TG was significantly lowered by CE but not by EE. Aerobic exercise is commonly related to triglyceride decreases in men (Durstine et al., 2001; Gordon et al., 2014). The higher aerobic component and higher energy expenditure of CE compared to EE may explain the superior effects of CE on TG (Durstine et al., 2001).

As type 2 diabetes is associated with dyslipidemia and an increased cardiovascular risk (Taskinen, 2002), persons at risk for diabetes benefit from an improved lipid profile which is confirmed by the correlation between the decrease of TG and AUC. Our findings suggest that CE is more effective in improving HDL-C and TG levels while EE may be more effective in improving LDL-C levels. Unfortunately the improvements of lipid profile did not result in significant changes of IR. Because insulin resistance (IR) is closely related to oxidized LDL-C and an increased HDL-C catabolism (Linna et al., 2015; Pont et al., 2002), we may assume that the concentration changes of lipids seen after CE and EE did not result in changes of HDL-C and LDL-C metabolism. Type 2 diabetes and dyslipidemia are commonly associated (Taskinen, 2002) and the correlation between TG and AUC confirms the close relationship between decreases of impaired glucose tolerance and dyslipidemia.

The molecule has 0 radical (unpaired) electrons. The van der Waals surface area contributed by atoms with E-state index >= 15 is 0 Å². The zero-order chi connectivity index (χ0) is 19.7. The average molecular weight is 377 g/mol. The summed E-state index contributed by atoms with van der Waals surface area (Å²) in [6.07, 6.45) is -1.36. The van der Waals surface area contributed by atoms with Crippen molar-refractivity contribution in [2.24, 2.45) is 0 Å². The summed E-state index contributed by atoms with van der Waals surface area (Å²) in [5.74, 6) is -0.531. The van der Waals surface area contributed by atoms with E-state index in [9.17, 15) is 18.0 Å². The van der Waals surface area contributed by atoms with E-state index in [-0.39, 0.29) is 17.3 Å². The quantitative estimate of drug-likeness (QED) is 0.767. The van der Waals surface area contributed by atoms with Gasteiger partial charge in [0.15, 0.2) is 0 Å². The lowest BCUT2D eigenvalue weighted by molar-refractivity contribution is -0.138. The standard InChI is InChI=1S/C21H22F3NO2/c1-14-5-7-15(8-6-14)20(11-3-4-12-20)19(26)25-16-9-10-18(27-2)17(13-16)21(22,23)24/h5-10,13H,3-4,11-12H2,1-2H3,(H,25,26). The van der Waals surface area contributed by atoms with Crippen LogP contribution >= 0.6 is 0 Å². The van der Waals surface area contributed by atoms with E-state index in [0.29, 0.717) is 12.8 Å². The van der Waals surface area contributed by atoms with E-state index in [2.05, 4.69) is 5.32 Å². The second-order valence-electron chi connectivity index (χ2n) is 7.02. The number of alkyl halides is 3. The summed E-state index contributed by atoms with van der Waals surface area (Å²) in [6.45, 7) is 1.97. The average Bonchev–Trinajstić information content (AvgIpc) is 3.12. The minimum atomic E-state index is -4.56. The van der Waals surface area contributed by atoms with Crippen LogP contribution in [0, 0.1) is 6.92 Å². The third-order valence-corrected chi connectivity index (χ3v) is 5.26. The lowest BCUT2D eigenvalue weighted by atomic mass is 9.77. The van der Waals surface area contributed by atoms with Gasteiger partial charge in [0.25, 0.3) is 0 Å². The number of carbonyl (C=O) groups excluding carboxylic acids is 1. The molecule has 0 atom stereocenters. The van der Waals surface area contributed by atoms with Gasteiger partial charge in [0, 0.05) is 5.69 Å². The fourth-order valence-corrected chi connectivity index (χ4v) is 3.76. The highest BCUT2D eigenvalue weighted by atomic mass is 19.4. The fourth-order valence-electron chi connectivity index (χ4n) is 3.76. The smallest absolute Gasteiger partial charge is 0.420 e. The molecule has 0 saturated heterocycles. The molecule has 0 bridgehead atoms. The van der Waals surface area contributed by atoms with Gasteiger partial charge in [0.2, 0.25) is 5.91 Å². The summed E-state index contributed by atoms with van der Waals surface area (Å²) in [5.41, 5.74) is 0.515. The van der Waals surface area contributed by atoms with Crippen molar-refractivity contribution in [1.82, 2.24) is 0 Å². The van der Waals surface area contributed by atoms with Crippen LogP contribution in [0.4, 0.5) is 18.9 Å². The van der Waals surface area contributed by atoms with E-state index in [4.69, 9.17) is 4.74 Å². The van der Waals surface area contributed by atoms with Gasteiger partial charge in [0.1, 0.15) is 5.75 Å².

Figure 1 and Figure 2 illustrate that positive change of the glucose tolerance seen after CE and EE are the highest in persons with higher baseline values. The negative correlations found between the baseline AUC value and the extent of change after the training intervention in both groups confirm that high baseline values were the best predictor for improvements independent of the intervention. Our results are not consistent with the observations of Solomon et al. (2013) who found that improvements of glycemic control were negatively influenced by high pre-training hyperglycemia after a 12 to 16-week aerobic exercise training period in type 2 diabetes patients. A recent meta-analysis by Ishiguro et al. (2016) showed that resistance training using high set numbers was the most effective strength training strategy to reduce glycosylated hemoglobin (HbA1c) in type 2 diabetes patients. Additionally, outcomes where positively influenced by a short medical history of type 2 diabetes and by high baseline HbA1c levels. Both walking downhill and uphill are mixed forms of aerobic and strength endurance exercises. When considering that our participants were pre-diabetic, without any medical history of type 2 diabetes, the mixed exercise form and presumably higher HbA1c levels in the participants with higher IFG and/or IGT, might explain the negative correlations found between the baseline AUC value and the extent of change after the training intervention.